I chose to go to Vickery.
I have driven west on U.S. 6 many times before, but never turned left onto County Road 268.
It was quiet as I traveled early Wednesday morning.
The children had been picked up for school and only a few residents were still pulling out of their driveways for work.
I parked and waited for something to happen.
And then I saw a burly man circling the block on his bicycle and approached him.
He was Vernet "Butch" Kardotzke and he greeted me cordially, although apprehensively. After I told him what I was doing he warmed to the idea.
"It's a pretty nice little community to live in. We've enjoyed living here," said the 63-year-old.
He has lived in Vickery his entire life and raised two sons and a grandson with his wife Wilma.
That's the story of many who occupy the homes in an 1-2 mile radius -- the heart of the unincorporated town.
Jeannette Yiesley, 89, was born Dec. 6, 1917, in the home she still lives in on County Road 320.
Yiesley, who is believed to be the oldest living resident in Vickery, can remember when there were two grocery stores, train tracks and a street car.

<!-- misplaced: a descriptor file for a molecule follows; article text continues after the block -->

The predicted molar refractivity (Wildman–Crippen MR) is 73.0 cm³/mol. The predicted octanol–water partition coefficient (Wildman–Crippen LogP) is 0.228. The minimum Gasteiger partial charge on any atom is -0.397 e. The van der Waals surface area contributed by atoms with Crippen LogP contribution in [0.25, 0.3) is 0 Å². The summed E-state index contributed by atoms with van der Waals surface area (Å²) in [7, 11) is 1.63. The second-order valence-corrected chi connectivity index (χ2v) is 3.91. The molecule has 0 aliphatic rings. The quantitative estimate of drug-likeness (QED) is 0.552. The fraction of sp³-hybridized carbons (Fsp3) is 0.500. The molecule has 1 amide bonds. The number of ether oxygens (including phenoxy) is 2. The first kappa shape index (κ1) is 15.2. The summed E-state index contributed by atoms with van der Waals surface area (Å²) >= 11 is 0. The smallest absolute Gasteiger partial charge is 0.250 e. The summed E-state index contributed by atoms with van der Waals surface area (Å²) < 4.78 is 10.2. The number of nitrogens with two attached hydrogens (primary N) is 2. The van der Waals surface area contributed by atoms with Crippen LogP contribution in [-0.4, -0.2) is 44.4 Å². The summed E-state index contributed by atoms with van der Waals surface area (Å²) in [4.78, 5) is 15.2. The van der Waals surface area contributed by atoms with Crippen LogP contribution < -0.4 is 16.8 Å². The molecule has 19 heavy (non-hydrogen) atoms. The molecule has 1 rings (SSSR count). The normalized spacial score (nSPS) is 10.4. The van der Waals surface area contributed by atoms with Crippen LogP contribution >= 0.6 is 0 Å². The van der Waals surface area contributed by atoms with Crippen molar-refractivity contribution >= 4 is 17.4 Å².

"It was a big deal to see the train coming because they brought in the mail," she said.
The tracks have since been torn up and the last grocery store, Vickery Market, closed five or six years ago. Now the only way in or out of Vickery is by car.
The feeling is one of isolation in Vickery, which is maybe why it's a good place to raise children and a frustrating place to be a teenager.
Steve David, 21, graduated from Margaretta High School in 2004. He said it was all right in Vickery, "just boring."
There is a certain organic quality to any community.
Vickery is no exception.
To describe the town in absolute terms would be a disservice to the people living there.
So did I meet everyone? No.
Did I meet the people who best exemplify the town? I don't know.
But I did meet some of the people who make up the town of Vickery on Wed., April 18, and on that day I was one of them.